Now, the board of directors--which, admittedly, had not been as involved during the past couple of years as it had been in the past--is trying to clean up a mess of Bush proportions. It is trying to avoid bankruptcy with very little money, appease season ticket holders who have no plays to attend, pay vendors it can pay and talk the rest into making donations. It's an extremely difficult position in the best of times and MMT now has to deal with a faltering economy and the gorilla in the room, the new Taubman Museum of Art, whose financial needs are huge.

Board President Jack Avis (Avis Construction) and member Cynthia Lawrence (Design Marketing) talked candidly today about the future of Mill Mountain Theatre and admitted that "what happened needed to happen." Lawrence says that the original plan was to keep MMT open through April and close only two of this season's plays, but circumstances resulted in the abrupt announcement to close in January (with "Driving Miss Daisy" finishing its run Sunday and the rooms going dark).

MMT is working out a deal to retain a core of three employees who've shown loyalty, creativity and a set of necessary skills. It has been "working with people holding debt," says Avis, and attempting to placate disgruntled season ticket holders--people who could be instrumental in a comeback.

The board has had a number of long, involved meetings about the future and from the conversation with us, it appears its members are fully open to suggestion.

Already, MMT has put together task forces on resources and tasks and an advisory board with, as Lawrence points out, "a mix of skill sets" that can be of benefit to the theater over the long haul. Business is heavily represented, since its support is vital. Board members are talking to members of the business community, hoping to elicit financial support and volunteers.

For years, MMT was a nationally-recognized innovator in small-city theater. It was studied, copied and deeply admired. It was--and is--the only artform in the Roanoke Valley that has reached that exhaulted status. The new art museum aspires to that level of respect, but it is new and, though its architecture has received good reviews and its collection is admirable, it has yet to achieve the full appreciation the theater has had for years. Frankly, that takes time and consistent success.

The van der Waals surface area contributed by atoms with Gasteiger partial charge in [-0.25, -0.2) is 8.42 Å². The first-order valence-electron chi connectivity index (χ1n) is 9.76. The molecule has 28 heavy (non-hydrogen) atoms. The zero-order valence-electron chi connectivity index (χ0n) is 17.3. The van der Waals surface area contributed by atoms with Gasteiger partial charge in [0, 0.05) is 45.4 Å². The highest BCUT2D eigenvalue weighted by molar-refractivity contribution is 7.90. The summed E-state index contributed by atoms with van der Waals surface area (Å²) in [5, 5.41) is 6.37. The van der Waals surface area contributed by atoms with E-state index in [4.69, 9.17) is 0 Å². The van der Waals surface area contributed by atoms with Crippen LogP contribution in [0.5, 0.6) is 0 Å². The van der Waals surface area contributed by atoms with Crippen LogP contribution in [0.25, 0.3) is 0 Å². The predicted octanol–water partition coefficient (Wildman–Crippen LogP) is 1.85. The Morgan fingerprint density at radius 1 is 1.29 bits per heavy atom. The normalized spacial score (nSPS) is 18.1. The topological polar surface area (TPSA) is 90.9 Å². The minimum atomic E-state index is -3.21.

MMT's makeover comes at a time of declining contributions to the arts and attendance that is down across the board. The mix is also out of kilter at Mill Mountain, which had 40 percent seat purchases and 60 percent corporate sponsorship during the most recent season. That's an exact flop from what is anticipated and what is desired. People simply stopped coming and business has had to take up the slack--which didn't happen to the degree necessary to keep the theater open.

Avis and Lawrence point to the strong desire to make the arts community in this region much more of a cooperative, supportive effort. Arts executive directors have met monthly for years and these two board members would like to see board members from the organizations emulate that meeting. They'd like to see egos checked at the door and would anticipate participants would take part on an equal basis.

Much of this is realtively new-think for this region, but it makes considerable sense. When Susan Jennings was head of the Arts Council of the Blue Ridge and Kay Strickland ran the transportation museum, they were constantly urging the arts community to combine forces. It happened sporadically, but never with the full effect it could have had if it had been the success they envisioned.

Now would be a good time to try that again for the sake of everybody. The business community would do well to support this effort and the resurgence of Mill Mountain Theatre specifically. A healthy, vibrant arts community has helped make this region desirable for those opening businesses and that community must remain alive if we are to benefit from its impact.


Thursday, February 5, 2009

Grading the Niche Web Sites


Is the New Media a new publishing medium? Publishing—as in newspapers, magazines.

Well, sure. It’s obvious, isn’t it?

Depends on who’s doing the publishing.

How are our leading local publications doing on the Web? As with any transition, some are thriving, others struggling, some don’t seem aware that the game has changed and is continuing to change.

As the newest print publication in the region, Valley Business FRONT decided to take a look at some of the print community’s Internet incarnations. The FRONT is included in the evaluations and even though it pays me for this story, I was instructed to be fair, honest and straightforward.

That look, with grades, follows, but first a caveat: